By Andrew Graves @andrewgravess
This Saturday night on Showtime, WBO Middleweight champion Peter Quillin looks to defend his title for the second time against the always tough Gabriel Rosado on the Bernard Hopkins-Karo Murat undercard from Atlantic City, New Jersey. Quillin, A.K.A. “Kid Chocolate,” is 30-years old, he is 29-0 with 21 knockouts, and he is currently rated 3rd according to boxrec.com. He is a confident, competent champion who has overcome a great deal of obstacles in his career, and in this fight he faces another world class opponent who has battled some of the best the division has to offer.
Gabriel Rosado, a 27-year old from Philadelphia, is 21-6 with 13 knockouts, he is currently rated 15th according to boxrec.com, and prior to his TKO loss to 2nd rated Gennady Golovkin back in January, he had won 7 fights in a row (including TKO wins over 11th rated Jesus Soto Karass, and 60th rated Charles Whitaker). He is one of the most exciting fighters in the sport, and his “full-out” approach should guarantee plenty of action in this highly anticipated lead up to the night’s main event.
So be sure to tune in to Showtime this Saturday night beginning at 9:00 pm ET to see the WBO Middleweight Championship between Peter Quillin and Gabriel Rosado, as part of a tripleheader that also features the IBF Light Heavyweight championship between Bernard Hopkins and Karo Murat, and a heavyweight bout featuring Deontay Wilder and Nicolai Firtha.
Peter Quillin is an intelligent boxer with good hand speed and serviceable defensive ability who can change the dynamic of a fight with his power. He is a very good offensive fighter, who throws combinations well, he has good power in his straight right hand, and he has demonstrated the ability to take a punch well. In his latest fight with Fernando Guerrero, Quillin landed 49% of 210 power shots and was able to break his opponent down over 7 rounds. In this fight, Quillin must impose his will on his smaller opponent in a similar manner (Rosado has fought just 3 fights at 160 pounds in his entire career), and he must either throw at a higher rate than he is accustomed to (40.7 punches per round), or he must see to it that every punch he throws counts. Quillin has shown some defensive deficiencies in the past (Guerrero landed 40% of his total punches against him), but Gabriel Rosado is far from a defensive wizard himself (he got hit 42% of the time against Gennady Golovkin) so resilience will definitely be more important than elusiveness to the outcome of this fight.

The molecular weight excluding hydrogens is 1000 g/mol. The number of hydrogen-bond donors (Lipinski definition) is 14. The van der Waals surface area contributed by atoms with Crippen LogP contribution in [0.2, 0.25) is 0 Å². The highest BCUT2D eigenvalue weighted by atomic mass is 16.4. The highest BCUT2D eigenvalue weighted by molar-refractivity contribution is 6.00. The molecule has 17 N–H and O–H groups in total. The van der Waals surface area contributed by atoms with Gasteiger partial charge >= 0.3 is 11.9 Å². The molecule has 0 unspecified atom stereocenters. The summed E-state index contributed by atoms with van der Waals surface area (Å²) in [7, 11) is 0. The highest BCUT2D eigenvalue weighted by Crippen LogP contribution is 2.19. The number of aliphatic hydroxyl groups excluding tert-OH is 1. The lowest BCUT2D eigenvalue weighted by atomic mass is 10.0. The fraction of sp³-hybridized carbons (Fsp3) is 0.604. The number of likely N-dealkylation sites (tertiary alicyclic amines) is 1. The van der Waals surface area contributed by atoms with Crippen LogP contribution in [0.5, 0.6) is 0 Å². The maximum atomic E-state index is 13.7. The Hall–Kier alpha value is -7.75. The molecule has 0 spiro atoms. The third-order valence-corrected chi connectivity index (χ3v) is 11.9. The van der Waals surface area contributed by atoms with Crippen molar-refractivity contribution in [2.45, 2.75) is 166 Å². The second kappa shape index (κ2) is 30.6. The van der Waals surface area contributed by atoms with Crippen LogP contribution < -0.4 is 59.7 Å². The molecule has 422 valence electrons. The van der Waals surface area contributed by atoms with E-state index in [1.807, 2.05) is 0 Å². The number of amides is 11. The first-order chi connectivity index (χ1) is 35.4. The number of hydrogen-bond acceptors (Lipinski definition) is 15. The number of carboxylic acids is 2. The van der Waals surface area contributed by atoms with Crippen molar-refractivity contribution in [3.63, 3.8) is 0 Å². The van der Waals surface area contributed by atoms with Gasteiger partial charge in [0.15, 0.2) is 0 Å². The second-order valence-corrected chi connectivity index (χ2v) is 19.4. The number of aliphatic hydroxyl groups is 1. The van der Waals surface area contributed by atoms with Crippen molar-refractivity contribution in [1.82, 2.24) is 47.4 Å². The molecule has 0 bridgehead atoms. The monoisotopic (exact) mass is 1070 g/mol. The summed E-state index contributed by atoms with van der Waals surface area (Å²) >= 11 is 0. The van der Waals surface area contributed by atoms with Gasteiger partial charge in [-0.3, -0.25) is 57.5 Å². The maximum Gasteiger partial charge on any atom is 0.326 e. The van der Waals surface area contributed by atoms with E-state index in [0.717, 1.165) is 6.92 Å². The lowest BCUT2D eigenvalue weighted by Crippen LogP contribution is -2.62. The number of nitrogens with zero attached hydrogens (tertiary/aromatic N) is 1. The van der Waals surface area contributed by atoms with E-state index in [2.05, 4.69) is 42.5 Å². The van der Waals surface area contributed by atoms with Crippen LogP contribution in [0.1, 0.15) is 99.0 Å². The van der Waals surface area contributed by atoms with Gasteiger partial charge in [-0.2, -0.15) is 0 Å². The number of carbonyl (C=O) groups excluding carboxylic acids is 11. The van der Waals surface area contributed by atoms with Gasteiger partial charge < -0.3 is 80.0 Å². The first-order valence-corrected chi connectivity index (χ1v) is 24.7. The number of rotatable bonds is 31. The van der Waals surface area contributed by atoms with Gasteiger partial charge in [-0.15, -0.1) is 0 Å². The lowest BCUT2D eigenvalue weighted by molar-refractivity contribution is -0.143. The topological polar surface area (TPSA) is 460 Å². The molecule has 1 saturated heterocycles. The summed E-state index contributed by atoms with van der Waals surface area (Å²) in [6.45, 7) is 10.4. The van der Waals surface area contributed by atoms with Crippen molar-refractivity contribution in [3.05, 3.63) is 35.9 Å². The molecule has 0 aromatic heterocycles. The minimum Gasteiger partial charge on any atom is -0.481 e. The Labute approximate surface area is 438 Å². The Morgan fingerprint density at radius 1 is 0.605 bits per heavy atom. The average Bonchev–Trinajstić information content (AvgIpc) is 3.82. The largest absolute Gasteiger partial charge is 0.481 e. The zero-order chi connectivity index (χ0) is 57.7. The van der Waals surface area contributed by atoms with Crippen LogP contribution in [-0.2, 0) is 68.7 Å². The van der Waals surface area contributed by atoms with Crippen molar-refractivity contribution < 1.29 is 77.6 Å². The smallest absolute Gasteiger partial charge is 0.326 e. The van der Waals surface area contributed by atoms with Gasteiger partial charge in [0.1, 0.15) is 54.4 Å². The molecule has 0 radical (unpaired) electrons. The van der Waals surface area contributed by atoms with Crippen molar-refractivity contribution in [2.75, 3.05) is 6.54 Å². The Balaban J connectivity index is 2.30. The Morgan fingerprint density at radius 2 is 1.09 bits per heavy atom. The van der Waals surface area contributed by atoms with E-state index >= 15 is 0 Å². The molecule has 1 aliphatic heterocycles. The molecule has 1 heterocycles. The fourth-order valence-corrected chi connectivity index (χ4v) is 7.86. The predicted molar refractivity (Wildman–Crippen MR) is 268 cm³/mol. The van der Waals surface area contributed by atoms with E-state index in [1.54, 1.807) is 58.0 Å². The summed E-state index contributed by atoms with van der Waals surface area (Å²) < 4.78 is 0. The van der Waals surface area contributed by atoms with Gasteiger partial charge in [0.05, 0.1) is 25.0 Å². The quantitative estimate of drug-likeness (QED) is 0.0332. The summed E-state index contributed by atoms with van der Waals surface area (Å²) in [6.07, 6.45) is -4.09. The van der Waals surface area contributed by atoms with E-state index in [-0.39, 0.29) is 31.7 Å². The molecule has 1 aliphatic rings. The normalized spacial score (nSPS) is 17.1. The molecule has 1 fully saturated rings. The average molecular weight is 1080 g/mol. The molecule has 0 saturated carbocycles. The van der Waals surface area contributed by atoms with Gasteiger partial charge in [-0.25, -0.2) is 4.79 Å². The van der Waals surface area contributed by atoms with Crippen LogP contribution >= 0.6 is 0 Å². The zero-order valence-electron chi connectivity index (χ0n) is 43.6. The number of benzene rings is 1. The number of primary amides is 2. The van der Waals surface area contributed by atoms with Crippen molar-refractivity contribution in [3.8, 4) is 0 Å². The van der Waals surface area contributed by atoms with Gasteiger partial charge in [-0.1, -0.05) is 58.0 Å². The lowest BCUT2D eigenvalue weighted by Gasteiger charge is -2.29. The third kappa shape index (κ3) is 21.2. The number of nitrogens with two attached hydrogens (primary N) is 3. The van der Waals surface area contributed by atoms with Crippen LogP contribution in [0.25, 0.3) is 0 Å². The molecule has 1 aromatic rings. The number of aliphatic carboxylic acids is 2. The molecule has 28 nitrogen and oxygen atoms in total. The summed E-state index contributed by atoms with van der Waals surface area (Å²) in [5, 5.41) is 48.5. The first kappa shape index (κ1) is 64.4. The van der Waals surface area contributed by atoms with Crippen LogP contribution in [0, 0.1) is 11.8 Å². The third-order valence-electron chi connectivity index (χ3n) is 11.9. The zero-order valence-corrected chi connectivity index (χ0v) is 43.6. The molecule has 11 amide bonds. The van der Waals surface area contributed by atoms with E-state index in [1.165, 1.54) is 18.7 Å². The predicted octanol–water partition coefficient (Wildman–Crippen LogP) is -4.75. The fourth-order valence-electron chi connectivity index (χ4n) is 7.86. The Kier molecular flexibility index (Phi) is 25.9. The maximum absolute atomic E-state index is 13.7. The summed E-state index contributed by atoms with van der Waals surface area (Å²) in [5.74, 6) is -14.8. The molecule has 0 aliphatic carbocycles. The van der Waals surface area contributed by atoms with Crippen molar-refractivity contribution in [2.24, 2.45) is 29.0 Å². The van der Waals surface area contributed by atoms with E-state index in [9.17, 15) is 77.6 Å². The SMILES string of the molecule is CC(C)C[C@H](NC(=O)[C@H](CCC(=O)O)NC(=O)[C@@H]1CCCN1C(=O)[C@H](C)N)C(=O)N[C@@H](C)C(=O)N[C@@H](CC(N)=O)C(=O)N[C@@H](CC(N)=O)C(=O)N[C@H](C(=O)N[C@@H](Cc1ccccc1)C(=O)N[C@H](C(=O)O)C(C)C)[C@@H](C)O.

For Gabriel Rosado, an aggressive, gutsy fighter with good work ethic and accuracy, this is a fight that he can win if he stays disciplined, shoots straighter shots, and doesn’t get mixed up in a brawl. He is a more accurate puncher (about 35.2% in his 3 fights leading up to Golovkin), he has a good sense of distance, and he has a slight height and reach advantage in this fight (1”). If he can box, use his footwork to avoid power shots, and work in and out with combinations often I think he can win; but the power of Quillin is the X-factor, and having been TKO’d twice already in his career, Rosado doesn’t want to tempt fate.
This is a very interesting matchup. Rosado is typically a pressure fighter who likes to stay close and commit to the body, but in this fight, his size and reach advantage, as well as the power of Quillin, should have him considering an attack from outside in. He fought very well against 64th rated J’Leon Love back in May of this year (and probably deserved the decision), but against an elite-level fighter like Quillin, a fighter with a 72% and KO rate and KO wins in 6 of his last 8 fights, Rosado may struggle to find the appropriate distance.
In the end, I think this fight could go either way, and I expect Rosado to be very competitive all the way up to the end. However, I simply think Quillin has too many offensive tools for Rosado, and despite early successes, I think Rosado will wilt down the stretch as the power punching begins to take its toll. Therefore, in a very entertaining fight I think Quillin will start to separate himself from the 6th round on, and I believe he will land the bigger, more damaging punches and force a stoppage somewhere between the 9th and 10th rounds.